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Summer tall-tale adventure relies on illustrations to spin story

You know your teacher’s gonna ask.

You know she will, and it’s going to be hard to remember three months ago, two months ago, one month ago. It’s hard to remember last week, so you might want to get your imagination going. When it comes to “The Truth about My Unbelievable Summer,” Davide Cali and Benjamin Chaud might have some ideas you can use…

“So, what did you do this summer?” the teacher asked.

It was one of the first days of school, and the boy was anticipating the question. He knew she’d want an answer, so he thought up something quick.

He went to the beach, he told her, and he found a message in a bottle! The message wasn’t just any old thing — it was “a treasure map!”

But lurking behind his shoulder was a bird, a black-and-white magpie that liked to steal things. That bird took that treasure map and flew all the way out to a ship on the water and the boy had no choice but to follow. But the crew of the ship wasn’t very friendly, so the boy jumped into the sea and was captured by an equally unfriendly squid.

Long story short, there were “some people making a movie” but one of the actresses knew what was up. She said she’d seen the map in a library but there was that magpie again and everything was quite a mess until the boy’s uncle stepped in to help.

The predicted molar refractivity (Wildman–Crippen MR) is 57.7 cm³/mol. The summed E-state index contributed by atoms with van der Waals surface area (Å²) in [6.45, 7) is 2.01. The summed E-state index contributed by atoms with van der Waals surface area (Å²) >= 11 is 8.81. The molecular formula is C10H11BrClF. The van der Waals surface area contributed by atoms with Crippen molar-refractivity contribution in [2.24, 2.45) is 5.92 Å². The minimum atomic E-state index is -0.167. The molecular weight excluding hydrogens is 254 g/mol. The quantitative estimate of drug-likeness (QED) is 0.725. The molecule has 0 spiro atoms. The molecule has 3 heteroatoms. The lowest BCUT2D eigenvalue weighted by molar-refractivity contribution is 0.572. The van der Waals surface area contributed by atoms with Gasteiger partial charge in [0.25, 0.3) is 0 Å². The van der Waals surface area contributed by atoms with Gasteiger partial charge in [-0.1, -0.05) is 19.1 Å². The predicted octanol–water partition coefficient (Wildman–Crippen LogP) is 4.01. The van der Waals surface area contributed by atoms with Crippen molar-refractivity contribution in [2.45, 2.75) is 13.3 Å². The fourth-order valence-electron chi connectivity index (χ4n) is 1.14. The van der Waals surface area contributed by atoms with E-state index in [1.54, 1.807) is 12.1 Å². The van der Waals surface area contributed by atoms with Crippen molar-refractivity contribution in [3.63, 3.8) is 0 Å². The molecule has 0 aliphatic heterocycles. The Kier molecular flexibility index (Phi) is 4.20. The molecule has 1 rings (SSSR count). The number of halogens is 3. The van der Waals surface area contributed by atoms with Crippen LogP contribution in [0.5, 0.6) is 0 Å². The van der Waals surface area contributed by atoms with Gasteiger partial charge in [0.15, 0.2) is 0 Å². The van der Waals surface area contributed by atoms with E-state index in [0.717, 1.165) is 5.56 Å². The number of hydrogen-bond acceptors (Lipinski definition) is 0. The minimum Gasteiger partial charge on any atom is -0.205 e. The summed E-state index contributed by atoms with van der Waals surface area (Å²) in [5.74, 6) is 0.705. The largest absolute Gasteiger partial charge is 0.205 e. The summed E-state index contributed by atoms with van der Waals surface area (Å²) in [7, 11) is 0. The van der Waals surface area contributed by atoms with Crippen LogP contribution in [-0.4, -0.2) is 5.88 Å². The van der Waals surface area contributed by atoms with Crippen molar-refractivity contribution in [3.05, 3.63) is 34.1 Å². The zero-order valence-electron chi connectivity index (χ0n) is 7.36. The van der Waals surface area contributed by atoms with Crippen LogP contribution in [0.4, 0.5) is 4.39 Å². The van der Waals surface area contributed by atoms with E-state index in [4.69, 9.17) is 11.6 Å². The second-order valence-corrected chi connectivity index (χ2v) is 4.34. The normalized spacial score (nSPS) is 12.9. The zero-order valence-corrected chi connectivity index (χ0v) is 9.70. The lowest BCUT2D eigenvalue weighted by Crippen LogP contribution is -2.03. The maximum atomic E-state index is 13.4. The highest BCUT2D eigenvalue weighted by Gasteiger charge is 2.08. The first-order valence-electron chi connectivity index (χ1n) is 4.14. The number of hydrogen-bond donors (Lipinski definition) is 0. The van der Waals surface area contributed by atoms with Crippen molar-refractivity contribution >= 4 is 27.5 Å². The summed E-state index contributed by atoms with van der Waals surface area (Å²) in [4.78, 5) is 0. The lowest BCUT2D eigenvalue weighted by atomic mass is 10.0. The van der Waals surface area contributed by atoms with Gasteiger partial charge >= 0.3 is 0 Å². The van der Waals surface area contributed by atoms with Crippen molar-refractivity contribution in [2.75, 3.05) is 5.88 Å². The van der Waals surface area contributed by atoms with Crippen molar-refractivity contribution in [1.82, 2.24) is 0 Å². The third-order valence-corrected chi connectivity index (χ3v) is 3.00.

Uncle was a bit of a mad scientist, so he could only offer just so much assistance and a few experimental inventions, nothing all that great, so the boy (along with his brave dog) had to keep looking for the magpie by themselves. Of course, that wasn’t easy at all, but finding the treasure was and, well, in the end the summer “was OK.”

And then, uh-oh. He was afraid he’d gone too far in his wild tale. He figured his teacher would never believe him in a thousand years. She’d know that he made it all up.

But his teacher had a pretty interesting summer herself…

Lies, liars, lying. Your child has undoubtedly heard those words lately on the news, and he knows better, right? But, sometimes, embellishment is oh-so-tempting, and “The Truth about My Unbelievable Summer…” is a perfect example.

In a story that gets taller by the half-page, Cali is spare with the words he uses. There isn’t much to this story, in fact, if you only consider the words themselves — there’s really not a lot of actual reading in this book — but the tale is happily accompanied by busy illustrations from Chaud that make it seem fuller. Together, those sparse words and the imaginative drawings create a tale that kids will find outrageous and outrageously fun.

For 8- to 11-year-olds who aren’t quite ready to head back to class, this is the perfect ease-into-school type book. The subject is appropriate now so, as for “The Truth about My Unbelievable Summer,” they couldn’t ask for more.

View publishes Terri Schlichenmeyer’s reviews of books for children weekly.

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